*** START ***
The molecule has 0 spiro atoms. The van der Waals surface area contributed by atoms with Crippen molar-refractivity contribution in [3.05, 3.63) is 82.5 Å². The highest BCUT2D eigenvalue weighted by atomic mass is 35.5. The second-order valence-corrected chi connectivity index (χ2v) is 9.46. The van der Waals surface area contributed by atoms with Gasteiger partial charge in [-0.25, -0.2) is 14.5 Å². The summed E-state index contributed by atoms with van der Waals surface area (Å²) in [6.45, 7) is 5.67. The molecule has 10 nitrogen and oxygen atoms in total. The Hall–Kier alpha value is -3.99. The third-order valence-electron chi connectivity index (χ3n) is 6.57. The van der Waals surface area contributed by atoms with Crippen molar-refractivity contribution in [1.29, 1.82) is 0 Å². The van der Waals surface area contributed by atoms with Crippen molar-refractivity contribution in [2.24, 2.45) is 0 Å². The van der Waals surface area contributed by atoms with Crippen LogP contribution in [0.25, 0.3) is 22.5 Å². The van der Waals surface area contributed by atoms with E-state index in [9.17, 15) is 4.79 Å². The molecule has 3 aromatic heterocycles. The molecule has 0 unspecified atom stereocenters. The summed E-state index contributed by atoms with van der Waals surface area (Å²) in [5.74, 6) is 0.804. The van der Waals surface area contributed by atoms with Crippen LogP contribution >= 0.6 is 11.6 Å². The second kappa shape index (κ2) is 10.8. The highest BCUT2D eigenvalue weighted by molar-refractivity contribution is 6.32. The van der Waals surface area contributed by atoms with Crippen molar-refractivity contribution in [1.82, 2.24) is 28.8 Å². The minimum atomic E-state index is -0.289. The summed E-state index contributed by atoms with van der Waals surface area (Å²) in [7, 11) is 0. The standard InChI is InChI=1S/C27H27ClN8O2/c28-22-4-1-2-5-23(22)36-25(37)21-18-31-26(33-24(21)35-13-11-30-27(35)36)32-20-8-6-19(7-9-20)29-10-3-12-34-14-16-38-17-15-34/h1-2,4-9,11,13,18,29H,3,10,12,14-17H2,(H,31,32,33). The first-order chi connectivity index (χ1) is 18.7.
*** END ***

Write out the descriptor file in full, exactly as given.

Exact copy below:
The molecule has 0 spiro atoms. The van der Waals surface area contributed by atoms with Crippen molar-refractivity contribution in [3.05, 3.63) is 82.5 Å². The highest BCUT2D eigenvalue weighted by atomic mass is 35.5. The second-order valence-corrected chi connectivity index (χ2v) is 9.46. The van der Waals surface area contributed by atoms with Gasteiger partial charge in [-0.25, -0.2) is 14.5 Å². The summed E-state index contributed by atoms with van der Waals surface area (Å²) in [6.45, 7) is 5.67. The molecule has 10 nitrogen and oxygen atoms in total. The Hall–Kier alpha value is -3.99. The third-order valence-electron chi connectivity index (χ3n) is 6.57. The van der Waals surface area contributed by atoms with Crippen molar-refractivity contribution in [1.29, 1.82) is 0 Å². The van der Waals surface area contributed by atoms with Crippen molar-refractivity contribution in [2.24, 2.45) is 0 Å². The van der Waals surface area contributed by atoms with Crippen LogP contribution in [0.25, 0.3) is 22.5 Å². The van der Waals surface area contributed by atoms with E-state index in [9.17, 15) is 4.79 Å². The molecule has 3 aromatic heterocycles. The molecule has 0 unspecified atom stereocenters. The summed E-state index contributed by atoms with van der Waals surface area (Å²) in [5.74, 6) is 0.804. The van der Waals surface area contributed by atoms with Crippen LogP contribution >= 0.6 is 11.6 Å². The second kappa shape index (κ2) is 10.8. The highest BCUT2D eigenvalue weighted by molar-refractivity contribution is 6.32. The van der Waals surface area contributed by atoms with Crippen molar-refractivity contribution in [1.82, 2.24) is 28.8 Å². The minimum atomic E-state index is -0.289. The summed E-state index contributed by atoms with van der Waals surface area (Å²) in [7, 11) is 0. The standard InChI is InChI=1S/C27H27ClN8O2/c28-22-4-1-2-5-23(22)36-25(37)21-18-31-26(33-24(21)35-13-11-30-27(35)36)32-20-8-6-19(7-9-20)29-10-3-12-34-14-16-38-17-15-34/h1-2,4-9,11,13,18,29H,3,10,12,14-17H2,(H,31,32,33). The first-order chi connectivity index (χ1) is 18.7.